No disconnect between party and government: PM (Lead)

September 6th, 2010 - 5:46 pm ICT by IANS  

Manmohan Singh New Delhi, Sep 6 (IANS) Rejecting reports of a disconnect between the Congress party and his government, Prime Minister Manmohan Singh Monday made it clear that he was not thinking of retiring and indicated that he would “look at options” of a Cabinet reshuffle before the winter session of parliament beginning Nov 7.
In an interaction with editors at his residence, Manmohan Singh said that there was nothing wrong in ministers and party functionaries expressing different points of view and stressed that the Congress party was a movement. Differences in opinion naturally surface, as happens in a democracy, Singh said.

Allowing for diversity of opinions, the prime minister said it was necessary for the Cabinet and the government to function with a “certain degree of cohesion”.

However, he stressed that his cabinet had functioned with a “much greater degree of cohesion” than even the first cabinet headed by then prime minister Jawaharlal Nehru.

Manmohan Singh cited an almost daily exchange of letters between Nehru and his deputy Sardar Patel and differences between Indira Gandhi and her deputy Morarji Desai to underline that differences of opinion “were not a bad thing”.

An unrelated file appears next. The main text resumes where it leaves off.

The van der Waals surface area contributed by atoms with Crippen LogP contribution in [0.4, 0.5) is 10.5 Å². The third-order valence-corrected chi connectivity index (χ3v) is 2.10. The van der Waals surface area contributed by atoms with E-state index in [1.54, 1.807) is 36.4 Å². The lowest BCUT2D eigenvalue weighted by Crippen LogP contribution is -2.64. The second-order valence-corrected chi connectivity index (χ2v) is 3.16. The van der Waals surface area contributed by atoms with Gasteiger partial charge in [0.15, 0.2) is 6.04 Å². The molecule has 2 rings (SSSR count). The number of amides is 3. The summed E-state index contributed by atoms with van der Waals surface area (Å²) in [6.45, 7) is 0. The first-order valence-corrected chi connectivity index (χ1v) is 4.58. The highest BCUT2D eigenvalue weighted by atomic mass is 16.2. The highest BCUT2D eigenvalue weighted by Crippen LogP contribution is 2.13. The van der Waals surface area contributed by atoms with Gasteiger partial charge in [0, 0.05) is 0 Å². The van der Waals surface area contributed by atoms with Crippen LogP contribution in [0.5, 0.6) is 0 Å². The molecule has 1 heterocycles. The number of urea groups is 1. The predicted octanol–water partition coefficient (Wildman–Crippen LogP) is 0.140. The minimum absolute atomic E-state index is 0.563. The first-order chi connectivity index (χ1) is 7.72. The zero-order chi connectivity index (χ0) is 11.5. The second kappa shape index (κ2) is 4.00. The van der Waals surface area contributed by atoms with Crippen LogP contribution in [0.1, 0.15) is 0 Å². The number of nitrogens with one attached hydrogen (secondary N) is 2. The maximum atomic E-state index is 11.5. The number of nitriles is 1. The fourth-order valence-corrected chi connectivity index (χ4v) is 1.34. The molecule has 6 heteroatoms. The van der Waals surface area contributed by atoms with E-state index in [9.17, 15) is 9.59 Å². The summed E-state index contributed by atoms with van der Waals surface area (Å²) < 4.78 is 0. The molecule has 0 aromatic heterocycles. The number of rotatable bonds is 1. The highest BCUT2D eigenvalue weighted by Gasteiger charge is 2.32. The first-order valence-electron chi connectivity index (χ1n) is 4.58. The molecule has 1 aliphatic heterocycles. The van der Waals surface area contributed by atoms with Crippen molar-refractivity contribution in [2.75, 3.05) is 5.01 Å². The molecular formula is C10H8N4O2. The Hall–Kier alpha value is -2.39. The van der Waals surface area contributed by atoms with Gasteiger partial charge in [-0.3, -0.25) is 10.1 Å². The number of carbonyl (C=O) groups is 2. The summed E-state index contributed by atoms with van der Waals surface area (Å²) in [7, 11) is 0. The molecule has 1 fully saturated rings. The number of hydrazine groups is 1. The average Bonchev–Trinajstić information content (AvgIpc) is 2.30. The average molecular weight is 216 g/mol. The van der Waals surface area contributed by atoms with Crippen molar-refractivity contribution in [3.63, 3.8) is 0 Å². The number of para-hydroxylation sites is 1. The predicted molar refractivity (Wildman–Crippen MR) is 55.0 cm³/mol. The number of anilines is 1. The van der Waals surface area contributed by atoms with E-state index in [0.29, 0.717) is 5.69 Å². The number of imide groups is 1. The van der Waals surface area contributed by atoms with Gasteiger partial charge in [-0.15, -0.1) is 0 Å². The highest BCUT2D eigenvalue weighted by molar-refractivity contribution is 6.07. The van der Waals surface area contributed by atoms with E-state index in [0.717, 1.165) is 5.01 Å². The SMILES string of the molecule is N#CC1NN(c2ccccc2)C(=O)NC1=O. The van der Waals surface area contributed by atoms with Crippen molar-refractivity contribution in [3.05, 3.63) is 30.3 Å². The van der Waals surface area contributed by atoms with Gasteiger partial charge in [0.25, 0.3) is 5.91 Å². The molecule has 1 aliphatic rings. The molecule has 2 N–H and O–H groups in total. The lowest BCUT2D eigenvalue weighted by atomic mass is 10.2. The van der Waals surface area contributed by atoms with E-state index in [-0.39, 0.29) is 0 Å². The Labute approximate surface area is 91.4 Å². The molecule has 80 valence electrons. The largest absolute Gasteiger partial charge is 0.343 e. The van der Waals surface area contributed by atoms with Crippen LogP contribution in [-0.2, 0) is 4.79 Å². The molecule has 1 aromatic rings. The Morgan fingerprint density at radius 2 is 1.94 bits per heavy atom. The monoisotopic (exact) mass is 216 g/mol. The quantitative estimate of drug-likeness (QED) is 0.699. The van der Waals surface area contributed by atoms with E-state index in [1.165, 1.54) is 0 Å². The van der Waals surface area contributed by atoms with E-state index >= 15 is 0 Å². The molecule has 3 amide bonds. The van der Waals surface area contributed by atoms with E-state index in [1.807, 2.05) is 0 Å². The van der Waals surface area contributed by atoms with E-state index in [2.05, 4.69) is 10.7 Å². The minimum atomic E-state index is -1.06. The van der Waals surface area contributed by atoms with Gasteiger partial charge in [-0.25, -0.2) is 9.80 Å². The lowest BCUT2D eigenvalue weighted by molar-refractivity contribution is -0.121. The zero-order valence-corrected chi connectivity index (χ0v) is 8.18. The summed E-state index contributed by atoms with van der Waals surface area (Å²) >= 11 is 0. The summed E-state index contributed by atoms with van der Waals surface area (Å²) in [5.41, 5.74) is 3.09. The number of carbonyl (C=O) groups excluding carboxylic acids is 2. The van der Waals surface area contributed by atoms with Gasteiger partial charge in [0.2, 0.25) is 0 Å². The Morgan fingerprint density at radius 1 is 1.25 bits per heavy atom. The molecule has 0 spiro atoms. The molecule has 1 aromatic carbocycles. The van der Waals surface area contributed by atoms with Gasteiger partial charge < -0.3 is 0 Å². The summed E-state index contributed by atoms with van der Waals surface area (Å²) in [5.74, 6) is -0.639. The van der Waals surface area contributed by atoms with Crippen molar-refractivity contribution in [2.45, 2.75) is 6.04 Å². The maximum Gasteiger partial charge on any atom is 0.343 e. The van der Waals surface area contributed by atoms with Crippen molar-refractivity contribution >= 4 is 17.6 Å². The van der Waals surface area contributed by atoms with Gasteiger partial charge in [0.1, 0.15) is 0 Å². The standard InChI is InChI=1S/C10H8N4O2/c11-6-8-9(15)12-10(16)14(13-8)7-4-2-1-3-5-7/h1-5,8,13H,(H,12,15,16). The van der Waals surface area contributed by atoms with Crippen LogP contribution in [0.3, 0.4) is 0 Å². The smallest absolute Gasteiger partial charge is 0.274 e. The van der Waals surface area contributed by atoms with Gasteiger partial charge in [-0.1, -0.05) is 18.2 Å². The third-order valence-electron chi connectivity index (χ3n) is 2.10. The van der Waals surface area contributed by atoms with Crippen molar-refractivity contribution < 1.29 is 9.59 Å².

During Indira Gandhi’s time, a group of “Young Turks” led by Chandrashekhar openly constituted a dissident group, he said when asked about the growing impression that some ministers in the government and key party functionaries were working at cross-purpose.

“Allowing people to express views is not necessarily a sign of drift,” he said.

“I can’t say I will shut up every colleague,” he stressed. Issues are debated and ministers abide by the decisions taken thereafter, he said, adding that during his six years in power his cabinet had met almost every week.

Pitching for a younger cabinet, the prime minister made it clear that he was not thinking of retiring and said he would “like to reduce the average age of my cabinet”.

When he was asked that it appeared to many his government was “marking time” while Rahul Gandhi was “spreading his wings”, the prime minister skirted it, merely smiling as response.

He, however, agreed with Congress general secretary Rahul Gandhi’s view that there are two Indias. The inequality of income and wealth was a fact of life and the gap between the rich and the poor had to be bridged, he said.

The prime minister identified the Maoist problem, the Kashmir situation and the forthcoming judgment in the Babri Masjid case as some of the key issues that would impact on how India would shape in the years ahead.

Alluding to the Maoist problem, he said it was one of the greatest security challenges to which there was no “quick fix”, and advocated a two-pronged approach of addressing economic and social reasons behind the unrest and at the same time enforcing law and order.

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